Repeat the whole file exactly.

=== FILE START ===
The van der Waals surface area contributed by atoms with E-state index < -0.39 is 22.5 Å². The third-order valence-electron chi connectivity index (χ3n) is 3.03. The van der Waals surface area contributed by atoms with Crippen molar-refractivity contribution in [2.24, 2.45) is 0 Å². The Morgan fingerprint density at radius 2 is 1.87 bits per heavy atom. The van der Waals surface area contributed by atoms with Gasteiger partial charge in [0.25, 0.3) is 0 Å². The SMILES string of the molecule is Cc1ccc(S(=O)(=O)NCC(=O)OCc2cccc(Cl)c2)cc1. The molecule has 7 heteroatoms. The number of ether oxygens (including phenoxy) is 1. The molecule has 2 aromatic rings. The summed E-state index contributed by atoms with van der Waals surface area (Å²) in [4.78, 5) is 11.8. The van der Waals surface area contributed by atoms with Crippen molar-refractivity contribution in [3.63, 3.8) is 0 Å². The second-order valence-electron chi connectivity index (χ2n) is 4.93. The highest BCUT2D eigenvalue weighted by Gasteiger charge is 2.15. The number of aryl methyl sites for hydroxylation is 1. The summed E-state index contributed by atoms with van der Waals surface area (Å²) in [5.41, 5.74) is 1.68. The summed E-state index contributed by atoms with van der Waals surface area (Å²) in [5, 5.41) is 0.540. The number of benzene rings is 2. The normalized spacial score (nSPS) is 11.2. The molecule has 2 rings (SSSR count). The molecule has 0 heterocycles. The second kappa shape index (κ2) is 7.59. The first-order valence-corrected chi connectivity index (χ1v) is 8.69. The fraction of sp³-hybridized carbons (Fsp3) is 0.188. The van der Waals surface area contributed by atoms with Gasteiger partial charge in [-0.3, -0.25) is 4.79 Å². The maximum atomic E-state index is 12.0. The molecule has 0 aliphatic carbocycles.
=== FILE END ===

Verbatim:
The van der Waals surface area contributed by atoms with E-state index < -0.39 is 22.5 Å². The third-order valence-electron chi connectivity index (χ3n) is 3.03. The van der Waals surface area contributed by atoms with Crippen molar-refractivity contribution in [2.24, 2.45) is 0 Å². The Morgan fingerprint density at radius 2 is 1.87 bits per heavy atom. The van der Waals surface area contributed by atoms with Gasteiger partial charge in [0.25, 0.3) is 0 Å². The SMILES string of the molecule is Cc1ccc(S(=O)(=O)NCC(=O)OCc2cccc(Cl)c2)cc1. The molecule has 7 heteroatoms. The number of ether oxygens (including phenoxy) is 1. The molecule has 2 aromatic rings. The summed E-state index contributed by atoms with van der Waals surface area (Å²) in [4.78, 5) is 11.8. The van der Waals surface area contributed by atoms with Crippen molar-refractivity contribution in [3.63, 3.8) is 0 Å². The second-order valence-electron chi connectivity index (χ2n) is 4.93. The highest BCUT2D eigenvalue weighted by Gasteiger charge is 2.15. The number of aryl methyl sites for hydroxylation is 1. The summed E-state index contributed by atoms with van der Waals surface area (Å²) in [5.41, 5.74) is 1.68. The summed E-state index contributed by atoms with van der Waals surface area (Å²) in [5, 5.41) is 0.540. The number of benzene rings is 2. The normalized spacial score (nSPS) is 11.2. The molecule has 2 rings (SSSR count). The molecule has 0 heterocycles. The second kappa shape index (κ2) is 7.59. The first-order valence-corrected chi connectivity index (χ1v) is 8.69. The fraction of sp³-hybridized carbons (Fsp3) is 0.188. The van der Waals surface area contributed by atoms with Gasteiger partial charge in [-0.3, -0.25) is 4.79 Å². The maximum atomic E-state index is 12.0. The molecule has 0 aliphatic carbocycles.